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Evansville
Wednesday, December 7, 2022

Peephole 2.0

When the Grein Building on Second Street was to be torn down to create parking spaces for a Downtown redevelopment plan in 1972, one of the building’s tenants, the Peephole Bar & Grill, moved to the corner of Main and Second streets. There, the watering hole replaced H. A. Woods Drug Store, which had been at that location for 56 years. In August, when Steve Alsop, Larry “Bubbles” Pollack, and Dan DiLegge reopened the Peephole after a few months of renovation, Evansvillians had been seeking relief for their malaise — from doctors’ prescriptions to bartenders’ cold beverages — for 92 years at the Downtown corner. This is a milestone: For nearly a century, that intersection has survived decades of an ever-changing Downtown landscape. The space is a refuge for Downtown dwellers needing the late night drink and for the business community wanting an after-work escape. The question lingers if the building renovations and menu changes from the new ownership can continue the legacy of the Peephole.

The legacy seems safe, as some patrons aren’t convinced the Peephole is different. “One customer told me,” DiLegge says, “‘I really like what you’ve done, but you didn’t change it.’” Without displacing or upsetting the Peephole’s unpretentious atmosphere, the new owners simply updated the décor.

The black canopy — the remains of a 1970s Downtown redevelopment plan — still protrudes from the façade. The owners fixed the broken Peephole sign, which hung beneath the awning facing Second Street, so passersby can now read the bar’s full name on the sign’s lowercased “peephole bar & grill.” Past the sign and into the bar, an assortment of liquors decorates a new cherry back bar. Two draft beers (Amber Bock and Pabst Blue Ribbon) are now a part of the expanded, but not puffed-up, beer menu; nearly 20 domestic and imported bottle beers are available.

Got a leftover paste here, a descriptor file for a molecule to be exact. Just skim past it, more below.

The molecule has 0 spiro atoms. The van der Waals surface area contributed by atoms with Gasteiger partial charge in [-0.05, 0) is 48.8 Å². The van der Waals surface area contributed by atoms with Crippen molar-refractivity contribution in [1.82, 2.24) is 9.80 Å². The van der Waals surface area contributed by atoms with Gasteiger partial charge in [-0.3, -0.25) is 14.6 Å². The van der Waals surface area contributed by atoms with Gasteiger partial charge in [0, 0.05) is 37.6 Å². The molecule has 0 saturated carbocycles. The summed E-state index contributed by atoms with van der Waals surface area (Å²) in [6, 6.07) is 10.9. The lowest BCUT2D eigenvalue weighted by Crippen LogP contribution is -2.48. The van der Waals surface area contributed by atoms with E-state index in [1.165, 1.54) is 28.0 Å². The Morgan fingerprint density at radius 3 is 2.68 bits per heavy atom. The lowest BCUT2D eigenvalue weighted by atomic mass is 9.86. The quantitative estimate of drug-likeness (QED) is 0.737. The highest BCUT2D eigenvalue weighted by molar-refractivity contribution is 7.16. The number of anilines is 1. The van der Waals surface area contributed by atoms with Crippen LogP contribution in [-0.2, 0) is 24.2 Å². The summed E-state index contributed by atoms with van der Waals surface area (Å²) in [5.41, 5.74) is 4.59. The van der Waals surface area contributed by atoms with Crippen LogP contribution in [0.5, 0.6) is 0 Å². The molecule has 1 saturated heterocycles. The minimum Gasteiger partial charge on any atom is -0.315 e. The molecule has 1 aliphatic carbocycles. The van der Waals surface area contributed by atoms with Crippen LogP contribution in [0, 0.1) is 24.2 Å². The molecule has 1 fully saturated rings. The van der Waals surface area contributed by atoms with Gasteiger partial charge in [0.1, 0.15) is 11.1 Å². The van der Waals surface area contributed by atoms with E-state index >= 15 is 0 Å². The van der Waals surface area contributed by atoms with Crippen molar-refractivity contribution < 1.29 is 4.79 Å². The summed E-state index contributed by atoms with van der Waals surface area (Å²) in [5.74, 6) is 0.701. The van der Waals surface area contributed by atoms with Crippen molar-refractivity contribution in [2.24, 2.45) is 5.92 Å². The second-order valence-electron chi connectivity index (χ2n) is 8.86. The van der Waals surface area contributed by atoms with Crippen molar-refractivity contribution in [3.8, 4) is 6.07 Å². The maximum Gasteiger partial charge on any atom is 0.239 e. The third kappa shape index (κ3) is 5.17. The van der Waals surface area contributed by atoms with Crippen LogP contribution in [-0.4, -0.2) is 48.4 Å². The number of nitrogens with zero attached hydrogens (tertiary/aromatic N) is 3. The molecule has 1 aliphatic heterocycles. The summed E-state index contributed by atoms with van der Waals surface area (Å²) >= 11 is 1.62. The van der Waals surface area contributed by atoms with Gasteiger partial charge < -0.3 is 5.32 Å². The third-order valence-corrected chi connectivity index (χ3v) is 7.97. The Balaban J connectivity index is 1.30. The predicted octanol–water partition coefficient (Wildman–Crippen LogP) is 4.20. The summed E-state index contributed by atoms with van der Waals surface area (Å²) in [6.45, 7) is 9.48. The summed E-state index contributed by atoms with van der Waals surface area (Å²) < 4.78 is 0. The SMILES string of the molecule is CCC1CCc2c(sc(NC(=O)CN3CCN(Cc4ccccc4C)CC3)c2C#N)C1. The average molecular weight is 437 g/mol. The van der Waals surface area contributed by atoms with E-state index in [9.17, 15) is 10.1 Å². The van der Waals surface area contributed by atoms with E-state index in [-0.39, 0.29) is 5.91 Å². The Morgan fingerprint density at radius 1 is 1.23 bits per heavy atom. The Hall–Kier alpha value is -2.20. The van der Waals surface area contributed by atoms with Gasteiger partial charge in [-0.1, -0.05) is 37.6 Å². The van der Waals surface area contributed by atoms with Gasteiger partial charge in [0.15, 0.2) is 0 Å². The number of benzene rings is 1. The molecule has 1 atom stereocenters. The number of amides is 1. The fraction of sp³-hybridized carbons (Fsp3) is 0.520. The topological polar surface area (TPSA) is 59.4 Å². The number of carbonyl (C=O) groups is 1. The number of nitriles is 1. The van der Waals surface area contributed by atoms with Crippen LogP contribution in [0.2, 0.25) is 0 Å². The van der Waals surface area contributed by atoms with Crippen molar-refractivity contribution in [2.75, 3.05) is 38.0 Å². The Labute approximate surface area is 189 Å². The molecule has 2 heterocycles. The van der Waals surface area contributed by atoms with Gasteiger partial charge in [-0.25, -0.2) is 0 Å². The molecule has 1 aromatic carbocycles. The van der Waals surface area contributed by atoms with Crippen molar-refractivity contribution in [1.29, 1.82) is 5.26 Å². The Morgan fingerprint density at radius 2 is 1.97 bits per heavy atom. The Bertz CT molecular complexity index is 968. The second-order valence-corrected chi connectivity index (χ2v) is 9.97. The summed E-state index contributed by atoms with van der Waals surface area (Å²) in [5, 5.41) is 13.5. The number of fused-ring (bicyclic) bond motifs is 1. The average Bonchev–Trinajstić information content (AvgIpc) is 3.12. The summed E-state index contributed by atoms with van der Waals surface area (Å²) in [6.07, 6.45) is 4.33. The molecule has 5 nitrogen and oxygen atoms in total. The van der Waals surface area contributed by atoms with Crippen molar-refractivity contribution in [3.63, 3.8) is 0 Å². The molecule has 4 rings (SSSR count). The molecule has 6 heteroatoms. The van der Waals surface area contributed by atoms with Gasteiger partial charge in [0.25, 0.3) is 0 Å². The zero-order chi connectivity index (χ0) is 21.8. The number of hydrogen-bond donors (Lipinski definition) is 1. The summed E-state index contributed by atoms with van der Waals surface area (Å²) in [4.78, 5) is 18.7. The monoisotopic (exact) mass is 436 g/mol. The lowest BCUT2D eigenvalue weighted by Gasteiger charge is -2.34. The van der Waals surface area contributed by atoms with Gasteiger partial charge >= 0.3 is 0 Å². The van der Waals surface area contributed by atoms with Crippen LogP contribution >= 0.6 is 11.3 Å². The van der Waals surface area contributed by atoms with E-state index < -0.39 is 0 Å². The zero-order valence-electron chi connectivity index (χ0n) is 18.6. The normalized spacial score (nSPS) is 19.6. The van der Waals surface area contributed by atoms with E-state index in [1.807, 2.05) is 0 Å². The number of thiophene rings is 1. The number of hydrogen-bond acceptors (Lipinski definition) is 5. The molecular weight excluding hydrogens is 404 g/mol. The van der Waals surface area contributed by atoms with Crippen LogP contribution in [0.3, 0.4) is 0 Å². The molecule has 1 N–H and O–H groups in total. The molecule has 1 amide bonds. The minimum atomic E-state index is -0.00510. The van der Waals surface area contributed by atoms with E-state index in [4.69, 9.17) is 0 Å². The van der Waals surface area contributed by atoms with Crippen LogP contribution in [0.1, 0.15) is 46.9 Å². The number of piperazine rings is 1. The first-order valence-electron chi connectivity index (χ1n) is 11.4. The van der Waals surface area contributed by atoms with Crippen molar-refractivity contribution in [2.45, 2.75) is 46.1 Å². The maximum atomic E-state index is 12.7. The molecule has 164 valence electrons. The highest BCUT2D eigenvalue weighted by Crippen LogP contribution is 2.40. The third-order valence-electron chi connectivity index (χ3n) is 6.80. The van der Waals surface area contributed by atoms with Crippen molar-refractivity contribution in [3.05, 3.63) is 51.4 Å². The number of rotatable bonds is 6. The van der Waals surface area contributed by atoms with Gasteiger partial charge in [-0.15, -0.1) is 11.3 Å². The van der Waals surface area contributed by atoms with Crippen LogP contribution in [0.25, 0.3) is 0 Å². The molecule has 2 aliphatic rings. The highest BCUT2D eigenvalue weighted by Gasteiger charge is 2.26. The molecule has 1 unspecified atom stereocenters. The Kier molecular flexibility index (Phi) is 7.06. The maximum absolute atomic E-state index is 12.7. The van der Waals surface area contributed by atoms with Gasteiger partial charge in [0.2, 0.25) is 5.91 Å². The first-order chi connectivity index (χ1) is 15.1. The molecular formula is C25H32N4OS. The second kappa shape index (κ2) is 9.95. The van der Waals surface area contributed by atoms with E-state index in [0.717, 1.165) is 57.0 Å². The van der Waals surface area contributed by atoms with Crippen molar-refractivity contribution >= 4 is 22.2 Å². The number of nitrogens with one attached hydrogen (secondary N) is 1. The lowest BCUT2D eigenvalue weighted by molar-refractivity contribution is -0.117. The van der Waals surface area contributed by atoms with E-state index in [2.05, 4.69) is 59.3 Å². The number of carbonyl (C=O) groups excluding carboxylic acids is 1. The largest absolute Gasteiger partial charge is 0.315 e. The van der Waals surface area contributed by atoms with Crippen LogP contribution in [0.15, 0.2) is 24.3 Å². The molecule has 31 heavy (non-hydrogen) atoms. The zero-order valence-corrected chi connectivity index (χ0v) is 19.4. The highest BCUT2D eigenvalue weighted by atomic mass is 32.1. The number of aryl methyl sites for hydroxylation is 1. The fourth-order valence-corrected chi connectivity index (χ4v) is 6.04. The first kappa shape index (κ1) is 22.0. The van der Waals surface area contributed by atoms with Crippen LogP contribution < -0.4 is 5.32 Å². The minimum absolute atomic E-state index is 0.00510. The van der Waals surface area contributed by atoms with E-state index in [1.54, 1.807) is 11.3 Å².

In the back corner, the kitchen is a simple idea: “We wanted bar food,” DiLegge says, so the menu is sparse: tenderloins, hamburgers, cheeseburgers, onion rings, fries, and the splitter, a fried hot dog squeezed tightly in its bun.

Wooden wall panels were ripped down to expose the brick, the white ceiling tiles were replaced with new black tiles, and the front window display shelves (the remnants of Woods Drug Store) were dismantled to create a new seating section. Once cluttered with paper signs, beer posters, security bars, and film from cigarette smoke, the front window is now clear. The old pieces of the Peephole filled two large dumpsters when renovations finished.

DiLegge — the longtime owner of DiLegge’s, an Italian restaurant on North Main Street — downplays the renovation efforts to make a bar successful. After all, he says, he and Pollack, owner of The Pub on the East Side, have 60 years of total restaurant experience. “The restaurant business is a tough business, but our experience helps,” DiLegge says. They share lessons they’ve learned with their co-owner Alsop, who oversees the daily operations six days a week.

The patrons have returned, and DiLegge looks toward the future, hoping to open on Sundays for the remaining NFL season so that football fans can watch the games on the Peephole’s two 47-inch TVs. The Sunday openings will happen, DiLegge promises, as soon as they can add two more staff members to their 10-person team. “Steve works six days a week,” he says. “He needs a day off sometime.” But, when the Peephole opens Sundays, the consummate corner bar never will have a day off.

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